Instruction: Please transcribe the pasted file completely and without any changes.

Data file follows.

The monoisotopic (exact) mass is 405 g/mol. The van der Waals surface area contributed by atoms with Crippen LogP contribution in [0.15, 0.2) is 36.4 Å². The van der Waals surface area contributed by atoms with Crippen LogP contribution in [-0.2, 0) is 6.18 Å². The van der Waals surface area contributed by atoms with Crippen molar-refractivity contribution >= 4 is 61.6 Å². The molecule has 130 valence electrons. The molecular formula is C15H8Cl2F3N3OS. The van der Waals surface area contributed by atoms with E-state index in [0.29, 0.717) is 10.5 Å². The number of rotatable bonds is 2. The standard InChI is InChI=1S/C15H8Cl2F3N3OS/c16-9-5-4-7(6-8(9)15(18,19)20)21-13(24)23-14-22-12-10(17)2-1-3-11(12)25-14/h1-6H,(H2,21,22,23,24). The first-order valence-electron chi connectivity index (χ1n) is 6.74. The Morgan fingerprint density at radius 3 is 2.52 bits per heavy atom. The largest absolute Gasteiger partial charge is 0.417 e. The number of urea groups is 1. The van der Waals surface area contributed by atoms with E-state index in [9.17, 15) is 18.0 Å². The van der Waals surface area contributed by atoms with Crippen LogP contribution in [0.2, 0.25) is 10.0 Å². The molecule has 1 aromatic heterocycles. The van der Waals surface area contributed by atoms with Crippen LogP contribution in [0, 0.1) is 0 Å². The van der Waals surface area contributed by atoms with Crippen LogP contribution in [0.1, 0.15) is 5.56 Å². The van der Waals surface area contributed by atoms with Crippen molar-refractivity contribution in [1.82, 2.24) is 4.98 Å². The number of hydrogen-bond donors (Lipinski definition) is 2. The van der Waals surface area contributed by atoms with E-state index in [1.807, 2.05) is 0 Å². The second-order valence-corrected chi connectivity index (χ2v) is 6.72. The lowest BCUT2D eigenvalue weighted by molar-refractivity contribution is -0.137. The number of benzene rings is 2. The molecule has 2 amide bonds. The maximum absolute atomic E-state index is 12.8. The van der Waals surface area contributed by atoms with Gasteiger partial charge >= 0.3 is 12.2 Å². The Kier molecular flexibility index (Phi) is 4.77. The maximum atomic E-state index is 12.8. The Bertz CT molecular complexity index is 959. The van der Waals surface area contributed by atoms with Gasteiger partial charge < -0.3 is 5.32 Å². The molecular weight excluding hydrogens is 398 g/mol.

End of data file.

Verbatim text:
The monoisotopic (exact) mass is 405 g/mol. The van der Waals surface area contributed by atoms with Crippen LogP contribution in [0.15, 0.2) is 36.4 Å². The van der Waals surface area contributed by atoms with Crippen LogP contribution in [-0.2, 0) is 6.18 Å². The van der Waals surface area contributed by atoms with Crippen molar-refractivity contribution >= 4 is 61.6 Å². The molecule has 130 valence electrons. The molecular formula is C15H8Cl2F3N3OS. The van der Waals surface area contributed by atoms with E-state index in [0.29, 0.717) is 10.5 Å². The number of rotatable bonds is 2. The standard InChI is InChI=1S/C15H8Cl2F3N3OS/c16-9-5-4-7(6-8(9)15(18,19)20)21-13(24)23-14-22-12-10(17)2-1-3-11(12)25-14/h1-6H,(H2,21,22,23,24). The first-order valence-electron chi connectivity index (χ1n) is 6.74. The Morgan fingerprint density at radius 3 is 2.52 bits per heavy atom. The largest absolute Gasteiger partial charge is 0.417 e. The number of urea groups is 1. The van der Waals surface area contributed by atoms with E-state index in [9.17, 15) is 18.0 Å². The van der Waals surface area contributed by atoms with Crippen LogP contribution in [0.2, 0.25) is 10.0 Å². The molecule has 1 aromatic heterocycles. The van der Waals surface area contributed by atoms with Crippen LogP contribution in [0, 0.1) is 0 Å². The van der Waals surface area contributed by atoms with Crippen LogP contribution in [0.1, 0.15) is 5.56 Å². The van der Waals surface area contributed by atoms with Crippen molar-refractivity contribution in [1.82, 2.24) is 4.98 Å². The number of hydrogen-bond donors (Lipinski definition) is 2. The van der Waals surface area contributed by atoms with E-state index in [1.807, 2.05) is 0 Å². The second-order valence-corrected chi connectivity index (χ2v) is 6.72. The lowest BCUT2D eigenvalue weighted by molar-refractivity contribution is -0.137. The number of benzene rings is 2. The molecule has 2 amide bonds. The maximum absolute atomic E-state index is 12.8. The van der Waals surface area contributed by atoms with Gasteiger partial charge >= 0.3 is 12.2 Å². The Kier molecular flexibility index (Phi) is 4.77. The maximum atomic E-state index is 12.8. The Bertz CT molecular complexity index is 959. The van der Waals surface area contributed by atoms with Gasteiger partial charge < -0.3 is 5.32 Å². The molecular weight excluding hydrogens is 398 g/mol.